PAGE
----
Kylie Rae Harris, Taos NM, and An Unspeakable Tragedy

This story has been updated.

Whenever a songwriter sits down to write a song, their sincere hope is they will conjure up something that will stir the human soul in such a manner that it leaves an indelible mark upon listeners lasting well beyond the moments in audience with the song itself. Sad, happy, nostalgic, or tragic, as long as it awakens a keen sense of being alive, a songwriter’s efforts are fulfilled. Kylie Ray Harris accomplished this many times in her career, and most recently with her song “Twenty Years From Now” written for her six-year-old daughter, Corbie. Listening back to the song now after digesting the news of Kylie Rae’s unfortunate passing in a car accident in Taos, NM, it’s nothing short of soul crushing how the song yearns for twenty more years of breath to atone for all of her mistakes and prove that her crazy dream of making music was not all for naught.

This whole thing unfolded like a story, and one that if put into song as a work of fiction, would fall apart as too impossible to believe. Kylie Rae’s teary-eyed Instagram post recorded mere hours before her death—where she talks about all her family members that driving the roads of Taos reminded her of that have now all died—it was almost like Kyle Rae Harris knew those same roads would eventually take her life too. The death of Kylie Rae is an unrelenting tragedy that needs no previous knowledge of her music to feel inconsolably. And now it will not just be her songs that will forever touch many fans of country music and beyond, it will be her story too. Just like a great song, the biography of Kylie Rae Harris will linger as a lasting reminder of the preciousness of life. Her passing was like her final piece of performance art.

Every death is a tragedy, especially one cut so short at thirty years of age, so full of inspiration and motivation, and brimming with life and a mother’s love. But it’s especially tragic for Texas country where Kylie Rae was one of the very few main stage performers of the female persuasion. Just a few short weeks ago, she was taking the stage at KOKEFest just outside of Austin as the only woman performer in the entire two-day lineup. She had recently released an EP, which was meant to be a precursor to a proper relaunch of her career with a new, top level manager behind her in Alex Torrez. Kylie Rae Harris had been traveling to Taos for years to be a part of Michael Hearn’s 17-year-old Big Barn Dance event, but only as a guest participant singing with others. This was the first year Kyle Rae was scheduled to be a primary performer herself. She never made it to the stage.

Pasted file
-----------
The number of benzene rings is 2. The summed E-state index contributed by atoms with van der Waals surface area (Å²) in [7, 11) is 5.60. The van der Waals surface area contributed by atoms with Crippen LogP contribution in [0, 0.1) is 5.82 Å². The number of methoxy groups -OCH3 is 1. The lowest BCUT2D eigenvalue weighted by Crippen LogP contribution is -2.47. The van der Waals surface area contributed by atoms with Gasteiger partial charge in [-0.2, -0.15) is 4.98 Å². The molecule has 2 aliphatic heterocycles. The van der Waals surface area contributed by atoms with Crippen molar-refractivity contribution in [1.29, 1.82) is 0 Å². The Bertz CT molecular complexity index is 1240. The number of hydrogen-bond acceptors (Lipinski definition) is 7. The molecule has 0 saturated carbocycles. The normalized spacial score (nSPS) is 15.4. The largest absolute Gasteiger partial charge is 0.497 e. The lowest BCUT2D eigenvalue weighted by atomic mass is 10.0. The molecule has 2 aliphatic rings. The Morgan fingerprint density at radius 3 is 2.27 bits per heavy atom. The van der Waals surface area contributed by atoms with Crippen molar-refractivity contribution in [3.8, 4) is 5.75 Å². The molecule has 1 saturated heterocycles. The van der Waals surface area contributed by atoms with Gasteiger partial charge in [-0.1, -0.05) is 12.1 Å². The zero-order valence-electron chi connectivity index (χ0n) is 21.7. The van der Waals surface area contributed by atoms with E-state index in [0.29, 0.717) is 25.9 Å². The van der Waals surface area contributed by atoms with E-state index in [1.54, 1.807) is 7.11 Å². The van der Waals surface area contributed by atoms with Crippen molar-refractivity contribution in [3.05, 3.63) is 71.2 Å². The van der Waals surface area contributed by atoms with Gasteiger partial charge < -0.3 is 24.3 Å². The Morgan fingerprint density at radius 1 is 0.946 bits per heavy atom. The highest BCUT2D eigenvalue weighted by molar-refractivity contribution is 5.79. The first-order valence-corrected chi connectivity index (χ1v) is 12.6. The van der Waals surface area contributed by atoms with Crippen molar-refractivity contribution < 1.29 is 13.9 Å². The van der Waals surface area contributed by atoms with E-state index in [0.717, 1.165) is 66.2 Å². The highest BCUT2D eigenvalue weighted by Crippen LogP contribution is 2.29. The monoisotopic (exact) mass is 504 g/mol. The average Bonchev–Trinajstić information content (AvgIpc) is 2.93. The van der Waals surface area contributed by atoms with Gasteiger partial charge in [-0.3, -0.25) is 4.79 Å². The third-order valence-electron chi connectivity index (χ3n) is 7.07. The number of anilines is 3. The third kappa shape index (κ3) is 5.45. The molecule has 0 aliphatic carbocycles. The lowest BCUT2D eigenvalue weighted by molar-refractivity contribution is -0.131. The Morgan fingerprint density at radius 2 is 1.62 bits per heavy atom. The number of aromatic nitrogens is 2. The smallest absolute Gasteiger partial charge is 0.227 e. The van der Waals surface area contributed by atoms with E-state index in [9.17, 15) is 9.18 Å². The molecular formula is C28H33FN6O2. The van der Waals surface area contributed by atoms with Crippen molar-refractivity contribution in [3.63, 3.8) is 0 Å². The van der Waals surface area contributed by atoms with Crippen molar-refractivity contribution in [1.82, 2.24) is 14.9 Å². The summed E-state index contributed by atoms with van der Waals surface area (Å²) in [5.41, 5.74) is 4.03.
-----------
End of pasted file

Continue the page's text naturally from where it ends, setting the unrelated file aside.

Taos has a town population of only 5,700 (there’s a few more in surrounding areas), but the Northern New Mexico hamlet has played a magical role in country music for many decades. The ancient pueblo standing just north of town, the mysterious legacy of the “Taos Hum,” the archaic adobe buildings which constitute some of the oldest structures in North America, Taos is like something out of an oil painting as opposed to real life. Waylon Jennings recorded the song “Taos, New Mexico” in 1967, instilling the mountain town sitting at 7,000 feet with a feeling of magic in the mind of many country music listeners. Country legend Liz Anderson considered Taos her hometown. Willie Nelson once bailed an inebriated Dennis Hopper out of jail in Taos in the 70’s. Songwriters have been going to Taos for decades to not just perform, but to be inspired, and bask in the spirit of the area. Kylie Rae Harris passing away in Taos feels tragically poetic—just another unbelievable and poignant characteristic of the story of her life, and of Taos.

Somebody else died in Taos on September 5th, 2019 in the same accident that took the life of Kylie Rae Harris. A 16-year-old girl from San Cristóbal named Maria Elena Cruz also passed away. She wasn’t famous (though neither was Kylie Rae until her death), but her life was just as significant, and just as precious as Kylie Rae’s or any of ours. Her family and friends mourn and grieve similar to country fans, but there’s no national community like country music to come together to morn her loss, and fill up the coffers of a GoFundMe campaign. Maria Elena’s father is Pedro Cruz, the deputy chief of the San Cristóbal Volunteer Fire Department, who responded to the crash. Alcohol has been cited as a factor in the accident, and Kylie Rae Harris has been found to be at fault, though officials are waiting on a toxicology report to make a final determination. The roads around Taos and Northern New Mexico have taken many lives due to poor conditions, dangerous curves, and intoxicants. And they will take more. Taos is a wild place full of wonder, but one where danger lingers near. That’s one of the things that makes it so magical.

Kylie Rae Harris is gone. She never received the recognition she deserved in life like she has in her passing. The death of Kylie Rae Harris reminds us all to cherish life, to hold our loved ones that much closer, covet every breath, live for today, and follow our dreams. Because just like a good song, the story of Kylie Rae Harris touched us deep down somewhere in a way we can never forget, and despite the pain of the memory, never want to. Because that pain is the sensation of being alive.

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